THE WASHINGTON BALLET is many things, but is it "Giselle"? That is the challenge facing this decidedly eclectic, contemporary company as it mounts its first production of the 19th-century romantic work, a ballet with neither irony nor edge but plenty of misty atmosphere. South African choreographer Charla Genn and Washington Ballet Artistic Director Septime Webre have teamed up to create their own version of "Giselle" along traditional lines; the two longtime friends share a "rough-and-tumble, roll-with-the-punches" style, as Webre put it recently. Rasta Thomas, a onetime local student and a member of Dance Theatre of Harlem, will guest-star in the role of Albrecht, the nobleman who deceives the peasant lass of the title, with tragic consequences. Thomas will dance with the Washington Ballet's Michelle Jimenez on Wednesday, Thursday and Saturday evenings.
-- Sarah Kaufman
At the Kennedy Center's Eisenhower Theater. Wednesday through Friday at 8 p.m., Saturday at 2:30 and 8 p.m., and next Sunday at 2:30 p.m. $29-$84. Call 202-467-4600 or visit www.washingtonballet.org.
MARILYN HORNE, the great mezzo- soprano, will share a stage tomorrow night with Michael M. Kaiser, the impresario of music, theater and dance -- and president of the Kennedy Center. Neither has promised to sing; instead they'll be telling behind-the- curtain tales and remembering famous nights at the opera. Horne is the first participant in the Kennedy Center's new series of one-on-one conversations, called "Voices of the Arts." And hers was a voice that captivated critics wherever she performed her interpretations of Rossini, Bellini, Bizet and Verdi. Perhaps Horne will reminisce about her debut at Covent Garden in 1964, or her first role at the Metropolitan Opera in 1970, or even the way she sang "The Star-Spangled Banner" for the inauguration of President Clinton.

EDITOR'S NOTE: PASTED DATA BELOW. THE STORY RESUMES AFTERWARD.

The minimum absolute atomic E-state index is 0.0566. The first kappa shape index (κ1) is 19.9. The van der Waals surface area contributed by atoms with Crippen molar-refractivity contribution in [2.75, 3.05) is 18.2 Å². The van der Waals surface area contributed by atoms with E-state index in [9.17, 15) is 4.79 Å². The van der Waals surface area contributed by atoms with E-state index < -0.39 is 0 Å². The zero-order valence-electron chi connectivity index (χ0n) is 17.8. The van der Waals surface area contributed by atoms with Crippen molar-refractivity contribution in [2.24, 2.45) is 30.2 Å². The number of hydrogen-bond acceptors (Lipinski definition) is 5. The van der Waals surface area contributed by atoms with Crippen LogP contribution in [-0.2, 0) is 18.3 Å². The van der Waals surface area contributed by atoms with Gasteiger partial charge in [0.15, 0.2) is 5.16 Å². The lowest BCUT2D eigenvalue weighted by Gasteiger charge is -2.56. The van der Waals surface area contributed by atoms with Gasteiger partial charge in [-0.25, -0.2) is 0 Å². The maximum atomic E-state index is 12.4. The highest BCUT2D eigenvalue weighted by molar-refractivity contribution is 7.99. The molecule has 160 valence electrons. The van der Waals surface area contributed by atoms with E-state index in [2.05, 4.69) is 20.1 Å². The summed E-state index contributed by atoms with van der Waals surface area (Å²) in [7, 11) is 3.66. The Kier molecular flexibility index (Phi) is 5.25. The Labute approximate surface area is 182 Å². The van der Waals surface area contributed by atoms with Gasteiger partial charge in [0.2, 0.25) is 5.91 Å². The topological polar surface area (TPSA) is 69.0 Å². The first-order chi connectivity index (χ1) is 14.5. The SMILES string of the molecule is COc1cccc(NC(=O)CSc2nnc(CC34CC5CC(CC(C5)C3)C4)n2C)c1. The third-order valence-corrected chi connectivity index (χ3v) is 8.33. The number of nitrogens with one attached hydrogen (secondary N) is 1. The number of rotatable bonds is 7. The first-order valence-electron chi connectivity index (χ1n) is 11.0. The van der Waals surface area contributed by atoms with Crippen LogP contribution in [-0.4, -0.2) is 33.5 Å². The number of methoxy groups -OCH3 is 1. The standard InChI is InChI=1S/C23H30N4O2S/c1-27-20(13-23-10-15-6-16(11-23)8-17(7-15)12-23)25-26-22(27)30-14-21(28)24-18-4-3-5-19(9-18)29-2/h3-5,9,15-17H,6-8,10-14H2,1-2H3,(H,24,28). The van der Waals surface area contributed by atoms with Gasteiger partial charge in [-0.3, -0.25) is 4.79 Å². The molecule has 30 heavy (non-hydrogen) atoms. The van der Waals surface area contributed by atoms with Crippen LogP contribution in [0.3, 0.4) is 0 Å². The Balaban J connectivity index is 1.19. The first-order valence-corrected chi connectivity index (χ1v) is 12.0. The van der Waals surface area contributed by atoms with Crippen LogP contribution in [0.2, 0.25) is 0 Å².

-- Jacqueline Trescott
At the Kennedy Center's Terrace Theater. Tomorrow at 7:30 p.m. $15. Call 202-467-4600 or visit www.kennedy-center.org.
THIS THURSDAY IS the perfect occasion for working stiffs to visit the Hirshhorn Museum, because it's got special extended hours. You can not only make an after-work visit to the museum's fascinating Ana Mendieta show but also take a virtual trip to Gwangju, South Korea, thanks to a lecture by Hirshhorn curator Kerry Brougher. Brougher was one of the artistic directors of the international biennial now running in Gwangju. Those of us who didn't manage to get to the Far East to witness the labors of Brougher, assistant curator Milena Kalinovska (who will be joining him at the podium) and biennial artist Jim Sanborn -- all Washingtonians -- can at least hear how things panned out, and see pictures of what we missed.
-- Blake Gopnik
At the Hirshhorn's Ring Auditorium, Independence Avenue at Seventh Street SW. Thursday at 7 p.m. Free. Call 202-357-2700 or visit www.hirshhorn.si.edu.